Moving house to an area with over subscribed high school .. bonkers??

(12 Posts)
ducdo Thu 02-Jul-15 14:13:43

We would like to move out of London (wanted to for some time) and have set our heart on a great place that ticks all the boxes however, the high school of our choice is very over subscribed with a LONG wait list.

Means we would get an instant rejection to our 1st choice and go on the wait list.

Other high schools in the area are not an option - we need the 1st choice, or no point moving as the others are not as good (IMO) as their current one. However the 1st choice we feel is better and worth the move.

I know if we don't get in, we may get offered another choice (which we wouldnt want to accept) or have to home school or stay at current school (not an option either as too far to get to/from).

So only option would be to go down the appeal route and keep everything crossed. Whilst there is a chance to get in with appealing, no guarantees - the whole process sounds pretty scary.

It sounds like the appeal process will be stressful and we may only get one in and not the other. Makes we wonder if we're biting off more than we can chew and this is scuppering our chances of wanting to move to this new area.

Such a shame, I want to be excited about the move, not dreading the school admissions process.

Has anyone been through appeals before / moved out of area to an over subscribed school / had similar experience and have any views - good or bad.

My heads in a spin and not sure what to do for the best. I'm a believer that if things are meant to be they will fall into place, but if we tell the DC we are moving, find a lovely house, then can't get into the school, it would be awful.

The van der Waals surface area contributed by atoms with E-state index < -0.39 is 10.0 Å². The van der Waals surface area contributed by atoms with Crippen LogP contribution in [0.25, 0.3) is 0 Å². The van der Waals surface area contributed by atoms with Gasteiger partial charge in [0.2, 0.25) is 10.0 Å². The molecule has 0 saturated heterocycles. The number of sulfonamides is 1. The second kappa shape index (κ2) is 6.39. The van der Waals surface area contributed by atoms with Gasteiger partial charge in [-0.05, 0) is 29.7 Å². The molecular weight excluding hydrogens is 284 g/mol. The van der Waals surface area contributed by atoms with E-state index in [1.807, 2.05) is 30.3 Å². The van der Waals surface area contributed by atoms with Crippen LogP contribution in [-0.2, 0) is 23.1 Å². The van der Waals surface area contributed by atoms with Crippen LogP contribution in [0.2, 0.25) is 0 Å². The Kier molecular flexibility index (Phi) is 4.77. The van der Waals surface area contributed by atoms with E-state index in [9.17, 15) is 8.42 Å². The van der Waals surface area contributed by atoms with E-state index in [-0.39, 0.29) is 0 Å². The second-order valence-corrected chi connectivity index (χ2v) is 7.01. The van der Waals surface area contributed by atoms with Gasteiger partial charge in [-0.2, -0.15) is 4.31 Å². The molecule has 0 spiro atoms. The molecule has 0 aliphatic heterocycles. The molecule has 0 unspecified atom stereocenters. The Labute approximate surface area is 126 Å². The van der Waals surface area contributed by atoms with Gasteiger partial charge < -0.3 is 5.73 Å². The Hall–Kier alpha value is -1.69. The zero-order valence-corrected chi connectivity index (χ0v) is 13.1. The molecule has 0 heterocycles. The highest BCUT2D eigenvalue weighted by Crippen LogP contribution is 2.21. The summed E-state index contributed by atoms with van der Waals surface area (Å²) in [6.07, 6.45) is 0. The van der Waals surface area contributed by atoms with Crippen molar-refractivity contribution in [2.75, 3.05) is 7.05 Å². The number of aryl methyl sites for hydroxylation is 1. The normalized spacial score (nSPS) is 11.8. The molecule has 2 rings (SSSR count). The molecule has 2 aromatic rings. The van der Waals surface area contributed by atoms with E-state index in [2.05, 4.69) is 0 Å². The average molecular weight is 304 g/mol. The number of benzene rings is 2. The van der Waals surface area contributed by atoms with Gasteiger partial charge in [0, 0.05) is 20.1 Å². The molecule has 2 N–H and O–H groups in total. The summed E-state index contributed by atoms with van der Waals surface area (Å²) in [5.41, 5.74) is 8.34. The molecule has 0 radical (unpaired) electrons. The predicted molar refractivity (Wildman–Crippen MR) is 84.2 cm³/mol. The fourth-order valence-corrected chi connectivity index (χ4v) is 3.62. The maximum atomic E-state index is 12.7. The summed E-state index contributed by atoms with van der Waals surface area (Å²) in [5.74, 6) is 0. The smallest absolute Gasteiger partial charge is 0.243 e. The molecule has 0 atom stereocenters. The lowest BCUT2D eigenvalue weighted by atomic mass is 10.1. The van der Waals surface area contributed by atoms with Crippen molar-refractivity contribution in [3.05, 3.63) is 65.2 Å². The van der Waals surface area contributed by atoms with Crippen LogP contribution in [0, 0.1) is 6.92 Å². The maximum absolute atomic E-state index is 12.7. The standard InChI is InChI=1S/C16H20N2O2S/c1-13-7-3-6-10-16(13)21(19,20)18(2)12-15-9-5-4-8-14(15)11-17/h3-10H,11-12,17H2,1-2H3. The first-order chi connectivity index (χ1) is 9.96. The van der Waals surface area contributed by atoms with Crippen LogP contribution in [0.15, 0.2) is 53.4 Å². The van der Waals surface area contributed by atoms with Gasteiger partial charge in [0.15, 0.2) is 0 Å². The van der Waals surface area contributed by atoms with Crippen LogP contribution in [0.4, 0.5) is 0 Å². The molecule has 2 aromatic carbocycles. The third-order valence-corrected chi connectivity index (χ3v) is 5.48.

SanityClause Thu 02-Jul-15 14:16:14

What would your grounds for appeal be?

ducdo Thu 02-Jul-15 14:26:48

probably in the panels eyes quite vague and not strong enough:

main reason would be that we feel the children are more suited to this school due to the curriculum they offer and schooling with local children

as we're moving from out of area we wont know anyone, so going to the nearest school (which we feel is the most suited) is important for them (and us) to establish local friends/neighbours in the immediate community

settling into a new area is hard enough, but then having to travel far away to go to school means it will be harder to form friendships and links with those local to us. (the next nearest high school would be a further 2 miles)

we feel the children will fit in to this school - i know it sounds silly but the children all seem 'on the same wavelength' as our kids so could see them fitting in so much better here.

our eldest is just starting his gcse's so him settling into this school over another further out, having friends nearby is so important.

this is all new territory to me so have no clue whether this is just 'sorry computer says' no in eyes of an appeal?

Millymollymama Thu 02-Jul-15 14:34:12

Honestly, 2 miles is nothing! I think you will have great difficulty arguing local friends. In rural areas a school can be 20 miles away!

Is this an application for 2016? If so, why will you not meet the criteria for admission? What are the admission criteria?

If it is for 2015, it sounds hugely unlikely that you will get a place unless your children have SEND or are looked after children. The fact that it socially suits you won't be grounds for admission above anyone else. I guess everyone else who appeals says the curriculum suits their children too. Another school only 2 miles away is hardly insurmountable.

Millymollymama Thu 02-Jul-15 14:39:40